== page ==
Measure E is just a local Fremont tax measure, yet $ 161,000 (80%) of $ 201,954 campaign contributions to “Yes on Measure E” are from developers and contractors located outside of Fremont.

    They’ve looked up the numbers.
    $ 407,727,000 of School Board approved project costs are detailed by school, by category in Fremont Unified School District’s Long Range Facilities Plan (LRFP). The remaining $ 242,273,000 is deemed unallocated, set aside for cost over runs and inflation.

    Voters who want to know how their 38-year property tax increase will be spent see in the 2014 LRFP that:

    27 elementary schools and all 5 high schools are allocated zero (0) Measure E dollars to Category 4. “Plumbing & Restrooms.”

    All 28 elementary schools and all 5 high schools are allocated zero (0) Measure E dollars for Category 2. “Science& Classroom Technology”.

    27 elementary schools and all 5 high schools are allocated zero (0) Measure E dollars for Category 9. “New & Replacement Classrooms.”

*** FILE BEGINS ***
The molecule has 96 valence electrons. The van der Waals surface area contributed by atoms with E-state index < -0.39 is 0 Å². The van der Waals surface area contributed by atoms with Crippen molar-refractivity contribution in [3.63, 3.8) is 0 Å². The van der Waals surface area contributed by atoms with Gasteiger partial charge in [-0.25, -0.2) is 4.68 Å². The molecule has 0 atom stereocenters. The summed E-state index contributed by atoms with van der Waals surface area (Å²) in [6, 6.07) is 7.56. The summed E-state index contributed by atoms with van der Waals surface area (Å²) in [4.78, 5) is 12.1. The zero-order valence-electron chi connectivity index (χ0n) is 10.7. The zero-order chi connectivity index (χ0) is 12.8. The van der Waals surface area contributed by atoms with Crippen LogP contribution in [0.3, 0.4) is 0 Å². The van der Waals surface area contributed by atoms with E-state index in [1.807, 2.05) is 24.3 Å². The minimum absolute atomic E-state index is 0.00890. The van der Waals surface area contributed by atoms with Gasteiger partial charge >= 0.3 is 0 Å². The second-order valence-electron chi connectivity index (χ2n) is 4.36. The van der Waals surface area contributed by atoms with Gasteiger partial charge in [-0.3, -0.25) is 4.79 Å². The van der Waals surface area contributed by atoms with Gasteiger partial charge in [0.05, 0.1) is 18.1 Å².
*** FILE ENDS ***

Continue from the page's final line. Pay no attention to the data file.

Voters are left to assume that another bond measure will come to ballot soon because NO Measure E money is currently allocated to address overcrowding at the high schools. In spring 2015, KB Homes will build 500 homes in North Fremont (Patterson Ranch). 2700 homes are planned for Warm Springs. Additional housing projects are planned for many other lots throughout Fremont. And the School Board has a wish list of $ 1.6 billion.

    Voters can see in the LRFP that $24,622,000 for new “Flexible Furniture” is allocated to Category 12, “21st Century Learning Environment,” and they wonder why the School Board would allocate this amount first towards new“Flexible Furniture” when the need for “New Classrooms” for high schools is so obvious.